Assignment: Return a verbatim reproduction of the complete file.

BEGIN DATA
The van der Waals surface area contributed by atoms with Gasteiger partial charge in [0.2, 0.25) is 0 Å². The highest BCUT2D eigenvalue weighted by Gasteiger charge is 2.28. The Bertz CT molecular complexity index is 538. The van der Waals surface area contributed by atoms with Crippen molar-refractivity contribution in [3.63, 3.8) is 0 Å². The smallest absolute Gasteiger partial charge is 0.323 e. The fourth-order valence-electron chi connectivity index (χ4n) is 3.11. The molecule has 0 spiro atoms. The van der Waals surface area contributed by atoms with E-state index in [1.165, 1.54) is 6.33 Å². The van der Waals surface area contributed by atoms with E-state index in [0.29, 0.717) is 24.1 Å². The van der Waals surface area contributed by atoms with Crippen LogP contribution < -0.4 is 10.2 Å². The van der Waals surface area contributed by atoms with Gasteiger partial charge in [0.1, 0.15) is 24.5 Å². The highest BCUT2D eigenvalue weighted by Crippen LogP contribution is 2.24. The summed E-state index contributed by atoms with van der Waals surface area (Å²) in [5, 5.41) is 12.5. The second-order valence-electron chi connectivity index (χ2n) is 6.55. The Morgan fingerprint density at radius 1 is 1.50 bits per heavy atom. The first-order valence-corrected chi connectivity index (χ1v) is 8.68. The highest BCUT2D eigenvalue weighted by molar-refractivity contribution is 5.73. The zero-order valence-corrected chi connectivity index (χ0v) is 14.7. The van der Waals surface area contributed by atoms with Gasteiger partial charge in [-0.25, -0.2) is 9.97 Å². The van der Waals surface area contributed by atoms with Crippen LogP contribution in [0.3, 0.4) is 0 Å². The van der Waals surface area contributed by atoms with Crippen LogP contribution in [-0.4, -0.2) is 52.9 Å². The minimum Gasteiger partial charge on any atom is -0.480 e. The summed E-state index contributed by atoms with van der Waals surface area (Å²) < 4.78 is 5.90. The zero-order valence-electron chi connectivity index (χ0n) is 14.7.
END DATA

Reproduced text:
The van der Waals surface area contributed by atoms with Gasteiger partial charge in [0.2, 0.25) is 0 Å². The highest BCUT2D eigenvalue weighted by Gasteiger charge is 2.28. The Bertz CT molecular complexity index is 538. The van der Waals surface area contributed by atoms with Crippen molar-refractivity contribution in [3.63, 3.8) is 0 Å². The smallest absolute Gasteiger partial charge is 0.323 e. The fourth-order valence-electron chi connectivity index (χ4n) is 3.11. The molecule has 0 spiro atoms. The van der Waals surface area contributed by atoms with E-state index in [1.165, 1.54) is 6.33 Å². The van der Waals surface area contributed by atoms with E-state index in [0.29, 0.717) is 24.1 Å². The van der Waals surface area contributed by atoms with Crippen LogP contribution < -0.4 is 10.2 Å². The van der Waals surface area contributed by atoms with Gasteiger partial charge in [0.1, 0.15) is 24.5 Å². The highest BCUT2D eigenvalue weighted by Crippen LogP contribution is 2.24. The summed E-state index contributed by atoms with van der Waals surface area (Å²) in [5, 5.41) is 12.5. The second-order valence-electron chi connectivity index (χ2n) is 6.55. The Morgan fingerprint density at radius 1 is 1.50 bits per heavy atom. The first-order valence-corrected chi connectivity index (χ1v) is 8.68. The highest BCUT2D eigenvalue weighted by molar-refractivity contribution is 5.73. The zero-order valence-corrected chi connectivity index (χ0v) is 14.7. The van der Waals surface area contributed by atoms with Gasteiger partial charge in [-0.25, -0.2) is 9.97 Å². The van der Waals surface area contributed by atoms with Crippen LogP contribution in [0.3, 0.4) is 0 Å². The van der Waals surface area contributed by atoms with Crippen LogP contribution in [-0.4, -0.2) is 52.9 Å². The minimum Gasteiger partial charge on any atom is -0.480 e. The summed E-state index contributed by atoms with van der Waals surface area (Å²) < 4.78 is 5.90. The zero-order valence-electron chi connectivity index (χ0n) is 14.7.